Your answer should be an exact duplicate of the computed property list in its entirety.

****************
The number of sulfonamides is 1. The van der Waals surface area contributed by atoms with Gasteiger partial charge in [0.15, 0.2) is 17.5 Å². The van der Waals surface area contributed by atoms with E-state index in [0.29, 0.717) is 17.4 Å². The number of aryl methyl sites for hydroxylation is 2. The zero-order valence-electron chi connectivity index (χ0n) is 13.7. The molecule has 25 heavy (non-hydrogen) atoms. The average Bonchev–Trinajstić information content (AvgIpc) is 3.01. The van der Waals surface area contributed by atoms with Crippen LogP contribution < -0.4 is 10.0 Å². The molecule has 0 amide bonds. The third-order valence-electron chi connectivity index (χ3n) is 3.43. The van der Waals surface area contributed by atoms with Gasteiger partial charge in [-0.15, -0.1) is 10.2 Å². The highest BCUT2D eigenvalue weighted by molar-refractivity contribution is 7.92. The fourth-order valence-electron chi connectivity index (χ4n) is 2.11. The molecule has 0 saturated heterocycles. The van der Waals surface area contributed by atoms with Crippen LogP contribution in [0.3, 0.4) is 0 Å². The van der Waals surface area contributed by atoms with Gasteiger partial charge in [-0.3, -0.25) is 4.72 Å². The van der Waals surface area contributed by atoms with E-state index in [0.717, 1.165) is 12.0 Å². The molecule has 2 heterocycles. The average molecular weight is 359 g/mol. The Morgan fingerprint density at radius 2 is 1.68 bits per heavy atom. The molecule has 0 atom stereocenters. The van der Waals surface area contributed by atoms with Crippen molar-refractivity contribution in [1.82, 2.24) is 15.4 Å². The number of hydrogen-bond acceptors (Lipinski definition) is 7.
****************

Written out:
The number of sulfonamides is 1. The van der Waals surface area contributed by atoms with Gasteiger partial charge in [0.15, 0.2) is 17.5 Å². The van der Waals surface area contributed by atoms with E-state index in [0.29, 0.717) is 17.4 Å². The number of aryl methyl sites for hydroxylation is 2. The zero-order valence-electron chi connectivity index (χ0n) is 13.7. The molecule has 25 heavy (non-hydrogen) atoms. The average Bonchev–Trinajstić information content (AvgIpc) is 3.01. The van der Waals surface area contributed by atoms with Crippen LogP contribution < -0.4 is 10.0 Å². The molecule has 0 amide bonds. The third-order valence-electron chi connectivity index (χ3n) is 3.43. The van der Waals surface area contributed by atoms with Gasteiger partial charge in [-0.15, -0.1) is 10.2 Å². The highest BCUT2D eigenvalue weighted by molar-refractivity contribution is 7.92. The fourth-order valence-electron chi connectivity index (χ4n) is 2.11. The molecule has 0 saturated heterocycles. The van der Waals surface area contributed by atoms with Crippen LogP contribution in [0.3, 0.4) is 0 Å². The van der Waals surface area contributed by atoms with Gasteiger partial charge in [-0.3, -0.25) is 4.72 Å². The van der Waals surface area contributed by atoms with E-state index in [0.717, 1.165) is 12.0 Å². The molecule has 2 heterocycles. The average molecular weight is 359 g/mol. The Morgan fingerprint density at radius 2 is 1.68 bits per heavy atom. The molecule has 0 atom stereocenters. The van der Waals surface area contributed by atoms with Crippen molar-refractivity contribution in [1.82, 2.24) is 15.4 Å². The number of hydrogen-bond acceptors (Lipinski definition) is 7.